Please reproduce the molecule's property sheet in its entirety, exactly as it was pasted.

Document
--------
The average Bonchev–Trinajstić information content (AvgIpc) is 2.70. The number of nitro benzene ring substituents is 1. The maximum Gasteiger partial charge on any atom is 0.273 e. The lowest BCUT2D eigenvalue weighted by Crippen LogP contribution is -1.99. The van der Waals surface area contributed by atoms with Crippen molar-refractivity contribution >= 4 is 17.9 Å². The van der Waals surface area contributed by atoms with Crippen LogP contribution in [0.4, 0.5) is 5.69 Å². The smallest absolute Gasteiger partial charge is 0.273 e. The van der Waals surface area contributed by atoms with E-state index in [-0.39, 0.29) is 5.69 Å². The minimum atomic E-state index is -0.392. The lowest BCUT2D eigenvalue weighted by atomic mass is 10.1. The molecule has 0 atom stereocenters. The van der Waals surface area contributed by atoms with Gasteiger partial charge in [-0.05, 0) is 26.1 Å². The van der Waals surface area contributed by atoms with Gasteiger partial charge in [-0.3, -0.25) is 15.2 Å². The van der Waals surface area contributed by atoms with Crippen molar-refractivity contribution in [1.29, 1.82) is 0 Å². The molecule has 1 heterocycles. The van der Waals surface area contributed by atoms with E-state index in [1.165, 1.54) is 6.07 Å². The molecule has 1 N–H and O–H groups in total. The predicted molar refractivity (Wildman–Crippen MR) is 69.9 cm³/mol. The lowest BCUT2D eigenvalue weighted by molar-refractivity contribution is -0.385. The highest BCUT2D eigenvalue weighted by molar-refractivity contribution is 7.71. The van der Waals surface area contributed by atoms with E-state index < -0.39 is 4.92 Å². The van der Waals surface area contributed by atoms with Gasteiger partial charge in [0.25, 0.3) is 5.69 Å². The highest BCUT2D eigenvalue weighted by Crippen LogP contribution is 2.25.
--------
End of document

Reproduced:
The average Bonchev–Trinajstić information content (AvgIpc) is 2.70. The number of nitro benzene ring substituents is 1. The maximum Gasteiger partial charge on any atom is 0.273 e. The lowest BCUT2D eigenvalue weighted by Crippen LogP contribution is -1.99. The van der Waals surface area contributed by atoms with Crippen molar-refractivity contribution >= 4 is 17.9 Å². The van der Waals surface area contributed by atoms with Crippen LogP contribution in [0.4, 0.5) is 5.69 Å². The smallest absolute Gasteiger partial charge is 0.273 e. The van der Waals surface area contributed by atoms with E-state index in [-0.39, 0.29) is 5.69 Å². The minimum atomic E-state index is -0.392. The lowest BCUT2D eigenvalue weighted by atomic mass is 10.1. The molecule has 0 atom stereocenters. The van der Waals surface area contributed by atoms with Gasteiger partial charge in [-0.05, 0) is 26.1 Å². The van der Waals surface area contributed by atoms with Gasteiger partial charge in [-0.3, -0.25) is 15.2 Å². The van der Waals surface area contributed by atoms with Crippen molar-refractivity contribution in [1.29, 1.82) is 0 Å². The molecule has 1 heterocycles. The van der Waals surface area contributed by atoms with E-state index in [1.165, 1.54) is 6.07 Å². The molecule has 1 N–H and O–H groups in total. The predicted molar refractivity (Wildman–Crippen MR) is 69.9 cm³/mol. The lowest BCUT2D eigenvalue weighted by molar-refractivity contribution is -0.385. The highest BCUT2D eigenvalue weighted by molar-refractivity contribution is 7.71. The van der Waals surface area contributed by atoms with E-state index < -0.39 is 4.92 Å². The van der Waals surface area contributed by atoms with Gasteiger partial charge in [0.25, 0.3) is 5.69 Å². The highest BCUT2D eigenvalue weighted by Crippen LogP contribution is 2.25.